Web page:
On micro-adventures I use a bivouac bag for sleeping. A bivvy bag is essentially a waterproof and breathable sheath that slips over your sleeping bag. (For a single night out, or on a short summer trip, you can use a cheap orange survival bag and tolerate some condensation.) On a clear night, there s no better feeling than lying outside in a bivvy bag, looking up at the stars and watching the moon slide across the sky.
Bivvy bags are light, pack down well and are simple to use. They’re also miserable in heavy rain, when you’re buried deep within the bag and yearning for a tent. That’s why we also carried a rectangular plastic sheet. Fixing two corners to a tree about a metre off the ground and pegging the other two corners to the ground created a simple but effective roof or “basha”.
We slept in synthetic-fill sleeping bags and used camping mattresses to insulate ourselves from the snow. Mattresses vary from cheap rolls of foam all the way up to small, light and warm self-inflating mattresses. Perhaps I’m becoming old and soft, but in this department, I believe that you get what you pay for, and a comfortable, warm night’s sleep is worth a lot to me.
Although our M25 walk offered plenty of scope for us to live off the land like real explorers (cafes and chip shops galore), it was still nice to have a stove on which to cook hot meals. We used a small gas stove as it was cheap, simple and lightweight. On summer adventures, it’s nice to cook on a campfire. A compromise is a tiny wood-burning stove that weighs almost nothing and generates plenty of heat with just a handful of twigs.
I fully accept that walking around the original “Road to Hell” isn’t very normal behaviour. However, it’s helpful on micro-adventures to at least look reasonably normal. This was an expedition where interacting with people was important, and first impressions count.
I prefer to wear functional but normal clothes rather than, say, Lycra leggings. Loose-fitting, quick-drying trekking trousers and shirts are a good crossover between the expedition world and the real world. Merino-wool base layers are warm and comfortable, don’t stink like some other fabrics after a few unwashed days, and look good even in the real world.
Rob and I filmed our motorway walk with broadcast-quality video cameras. Perhaps it would have been more in the spirit of micro-adventures and micro-blogging to have experimented with using a mobile device to record and upload short clips and photographs straight to the internet. With care and thought, high-quality material can be produced. But nothing makes a film look more amateur than shaky footage. If you can’t justify the weight and expense of a full-size tripod, I recommend carrying a mini tripod. Cheap, flexible and versatile, it will make a large difference to the quality of your video.
After a week of hard walking, we arrived at Junction 31. Our circle was complete. It had been quite a journey. We were cold and tired and more jubilant than we had expected to be. We had successfully found adventure in 21st-century southern England, scratched our curiosity and proved that adventure is all around us. You just have to look for it.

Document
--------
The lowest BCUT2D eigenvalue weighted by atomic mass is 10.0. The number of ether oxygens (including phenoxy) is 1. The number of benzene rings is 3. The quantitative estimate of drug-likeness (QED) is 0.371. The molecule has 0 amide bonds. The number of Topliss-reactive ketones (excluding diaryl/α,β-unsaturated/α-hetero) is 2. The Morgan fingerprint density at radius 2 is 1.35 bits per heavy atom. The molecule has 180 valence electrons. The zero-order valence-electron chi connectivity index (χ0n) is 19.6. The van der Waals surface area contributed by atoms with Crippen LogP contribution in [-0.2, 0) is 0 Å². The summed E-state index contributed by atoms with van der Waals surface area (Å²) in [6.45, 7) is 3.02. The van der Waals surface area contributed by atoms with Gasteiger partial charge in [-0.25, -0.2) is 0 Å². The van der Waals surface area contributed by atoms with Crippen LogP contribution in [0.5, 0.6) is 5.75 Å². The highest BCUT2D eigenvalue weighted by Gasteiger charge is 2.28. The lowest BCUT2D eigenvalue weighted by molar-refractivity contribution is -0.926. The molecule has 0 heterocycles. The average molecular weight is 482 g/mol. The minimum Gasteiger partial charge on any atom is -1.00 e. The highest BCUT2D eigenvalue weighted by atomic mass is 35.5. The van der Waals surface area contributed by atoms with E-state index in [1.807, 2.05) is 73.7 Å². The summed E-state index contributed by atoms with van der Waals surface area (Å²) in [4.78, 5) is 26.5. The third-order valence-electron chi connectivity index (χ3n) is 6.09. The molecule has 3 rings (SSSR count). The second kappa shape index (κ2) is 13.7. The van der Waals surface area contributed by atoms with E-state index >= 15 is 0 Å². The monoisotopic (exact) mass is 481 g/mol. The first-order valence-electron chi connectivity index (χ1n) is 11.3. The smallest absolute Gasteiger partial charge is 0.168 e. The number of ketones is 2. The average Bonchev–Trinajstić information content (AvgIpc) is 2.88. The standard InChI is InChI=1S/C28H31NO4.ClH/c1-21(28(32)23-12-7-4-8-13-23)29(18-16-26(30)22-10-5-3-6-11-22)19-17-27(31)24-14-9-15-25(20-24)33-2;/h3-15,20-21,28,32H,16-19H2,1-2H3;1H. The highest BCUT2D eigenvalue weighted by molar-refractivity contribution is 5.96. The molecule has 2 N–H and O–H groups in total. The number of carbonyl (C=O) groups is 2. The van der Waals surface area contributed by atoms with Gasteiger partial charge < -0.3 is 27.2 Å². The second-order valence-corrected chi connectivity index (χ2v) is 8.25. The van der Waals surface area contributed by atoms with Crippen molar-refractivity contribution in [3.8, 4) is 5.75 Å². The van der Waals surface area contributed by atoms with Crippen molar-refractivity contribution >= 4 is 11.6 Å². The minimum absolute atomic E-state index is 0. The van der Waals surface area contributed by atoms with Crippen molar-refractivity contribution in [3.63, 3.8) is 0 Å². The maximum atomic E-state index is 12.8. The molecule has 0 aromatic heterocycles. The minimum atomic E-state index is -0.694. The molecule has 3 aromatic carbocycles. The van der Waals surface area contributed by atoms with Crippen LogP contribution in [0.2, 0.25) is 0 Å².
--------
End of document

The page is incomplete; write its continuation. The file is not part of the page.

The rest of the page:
To tweet or not to tweet, that is the question
Love it, loathe it or just baffled by it, Twitter is a communication phenomenon. I’ve found it to be a superb service for keeping friends, back-up teams and the public up to date with my progress on a micro-adventure. Updating is simple: you send a text message from your mobile phone. Twitter requires no more time, technology or money than that. I enjoyed experimenting with its potential during my M25 walk.
Here are some of the tweets that I posted:
– Coldest snap in 30 years. Perfect timing to set off to walk a lap of the M25!
– Tucked up in “bed” just off Junction 3. Fox tried to nab our food. Chilly night in bivvy bag
– Told off for being on private land by man with shotgun
– Bread and ketchup for lunch near Junction 6: living the dream
– Ronan and Helen, whom we met in the pub, have invited us to stay in their house. Heroes!
– Found a tea tray on Reigate Hill. Sledging descents should speed us up
– Sitting in the snow as cars rush by. Eating a Mars bar and feeling glum
– Matt, thanks so much for inviting us into your house for sausage sandwiches
– It’s quite a buzz to lie on ground under the flight path as planes land at Heathrow
– Enjoying warmth in South Mimms service station. Never considered it an oasis of luxury before. Will sleep under bushes in car park
– People avoid my gaze in service station. Without my pack I look like a homeless man
– Grey sky, slushy paths, damp sleeping bag, sore feet, a little whine and a moan
– Cup of tea at a stables in Essex. “My son’s mad like you. A hot drink will do you good”
– Marching on together into our final gloomy dusk. My own bed and a hot shower beckon.
This piece originally appeared in Geographical.